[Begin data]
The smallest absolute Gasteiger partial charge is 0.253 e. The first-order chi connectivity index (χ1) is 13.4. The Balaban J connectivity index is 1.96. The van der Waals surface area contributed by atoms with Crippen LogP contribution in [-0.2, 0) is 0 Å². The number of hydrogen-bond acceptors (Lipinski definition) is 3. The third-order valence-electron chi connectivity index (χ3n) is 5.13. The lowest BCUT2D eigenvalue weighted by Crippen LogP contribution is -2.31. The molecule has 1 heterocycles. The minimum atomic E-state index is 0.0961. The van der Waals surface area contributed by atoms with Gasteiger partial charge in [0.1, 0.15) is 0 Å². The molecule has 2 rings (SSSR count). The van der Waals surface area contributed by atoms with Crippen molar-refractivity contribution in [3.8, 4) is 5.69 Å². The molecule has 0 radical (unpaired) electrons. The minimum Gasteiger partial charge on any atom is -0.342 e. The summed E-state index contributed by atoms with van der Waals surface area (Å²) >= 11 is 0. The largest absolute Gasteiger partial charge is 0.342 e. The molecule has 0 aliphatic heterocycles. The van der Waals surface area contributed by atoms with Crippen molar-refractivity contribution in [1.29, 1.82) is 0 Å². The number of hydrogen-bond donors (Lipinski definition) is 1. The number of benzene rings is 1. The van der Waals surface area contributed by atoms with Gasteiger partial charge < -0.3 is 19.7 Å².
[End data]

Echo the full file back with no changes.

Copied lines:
The smallest absolute Gasteiger partial charge is 0.253 e. The first-order chi connectivity index (χ1) is 13.4. The Balaban J connectivity index is 1.96. The van der Waals surface area contributed by atoms with Crippen LogP contribution in [-0.2, 0) is 0 Å². The number of hydrogen-bond acceptors (Lipinski definition) is 3. The third-order valence-electron chi connectivity index (χ3n) is 5.13. The lowest BCUT2D eigenvalue weighted by Crippen LogP contribution is -2.31. The molecule has 1 heterocycles. The minimum atomic E-state index is 0.0961. The van der Waals surface area contributed by atoms with Gasteiger partial charge in [0.1, 0.15) is 0 Å². The molecule has 2 rings (SSSR count). The van der Waals surface area contributed by atoms with Crippen molar-refractivity contribution in [3.8, 4) is 5.69 Å². The molecule has 0 radical (unpaired) electrons. The minimum Gasteiger partial charge on any atom is -0.342 e. The summed E-state index contributed by atoms with van der Waals surface area (Å²) >= 11 is 0. The largest absolute Gasteiger partial charge is 0.342 e. The molecule has 0 aliphatic heterocycles. The van der Waals surface area contributed by atoms with Crippen molar-refractivity contribution in [1.29, 1.82) is 0 Å². The number of hydrogen-bond donors (Lipinski definition) is 1. The number of benzene rings is 1. The van der Waals surface area contributed by atoms with Gasteiger partial charge < -0.3 is 19.7 Å².